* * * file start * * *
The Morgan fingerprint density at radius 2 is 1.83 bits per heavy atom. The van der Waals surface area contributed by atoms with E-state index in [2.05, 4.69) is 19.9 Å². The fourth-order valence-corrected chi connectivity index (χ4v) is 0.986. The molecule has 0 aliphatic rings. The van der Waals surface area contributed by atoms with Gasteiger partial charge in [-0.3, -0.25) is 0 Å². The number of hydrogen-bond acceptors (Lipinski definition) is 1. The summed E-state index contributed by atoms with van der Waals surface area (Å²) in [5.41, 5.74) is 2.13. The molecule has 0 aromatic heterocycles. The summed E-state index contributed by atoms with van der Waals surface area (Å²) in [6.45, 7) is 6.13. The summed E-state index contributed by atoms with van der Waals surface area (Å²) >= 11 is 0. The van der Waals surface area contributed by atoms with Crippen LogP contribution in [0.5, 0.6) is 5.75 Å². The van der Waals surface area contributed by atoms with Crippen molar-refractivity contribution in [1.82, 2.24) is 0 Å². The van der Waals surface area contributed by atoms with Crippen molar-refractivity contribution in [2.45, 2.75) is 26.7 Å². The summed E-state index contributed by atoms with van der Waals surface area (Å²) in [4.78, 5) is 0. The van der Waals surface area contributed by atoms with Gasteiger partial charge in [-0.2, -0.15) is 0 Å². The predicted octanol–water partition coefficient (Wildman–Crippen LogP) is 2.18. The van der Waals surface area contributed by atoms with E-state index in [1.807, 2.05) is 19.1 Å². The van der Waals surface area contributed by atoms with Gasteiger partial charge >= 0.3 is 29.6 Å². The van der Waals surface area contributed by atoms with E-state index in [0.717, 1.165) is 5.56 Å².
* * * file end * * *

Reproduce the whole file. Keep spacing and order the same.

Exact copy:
The Morgan fingerprint density at radius 2 is 1.83 bits per heavy atom. The van der Waals surface area contributed by atoms with E-state index in [2.05, 4.69) is 19.9 Å². The fourth-order valence-corrected chi connectivity index (χ4v) is 0.986. The molecule has 0 aliphatic rings. The van der Waals surface area contributed by atoms with Gasteiger partial charge in [-0.3, -0.25) is 0 Å². The number of hydrogen-bond acceptors (Lipinski definition) is 1. The summed E-state index contributed by atoms with van der Waals surface area (Å²) in [5.41, 5.74) is 2.13. The molecule has 0 aromatic heterocycles. The summed E-state index contributed by atoms with van der Waals surface area (Å²) in [6.45, 7) is 6.13. The summed E-state index contributed by atoms with van der Waals surface area (Å²) >= 11 is 0. The van der Waals surface area contributed by atoms with Crippen LogP contribution in [0.5, 0.6) is 5.75 Å². The van der Waals surface area contributed by atoms with Crippen molar-refractivity contribution in [1.82, 2.24) is 0 Å². The van der Waals surface area contributed by atoms with Crippen molar-refractivity contribution in [2.45, 2.75) is 26.7 Å². The summed E-state index contributed by atoms with van der Waals surface area (Å²) in [4.78, 5) is 0. The van der Waals surface area contributed by atoms with Gasteiger partial charge in [-0.2, -0.15) is 0 Å². The predicted octanol–water partition coefficient (Wildman–Crippen LogP) is 2.18. The van der Waals surface area contributed by atoms with E-state index in [1.807, 2.05) is 19.1 Å². The van der Waals surface area contributed by atoms with Gasteiger partial charge >= 0.3 is 29.6 Å². The van der Waals surface area contributed by atoms with E-state index in [0.717, 1.165) is 5.56 Å².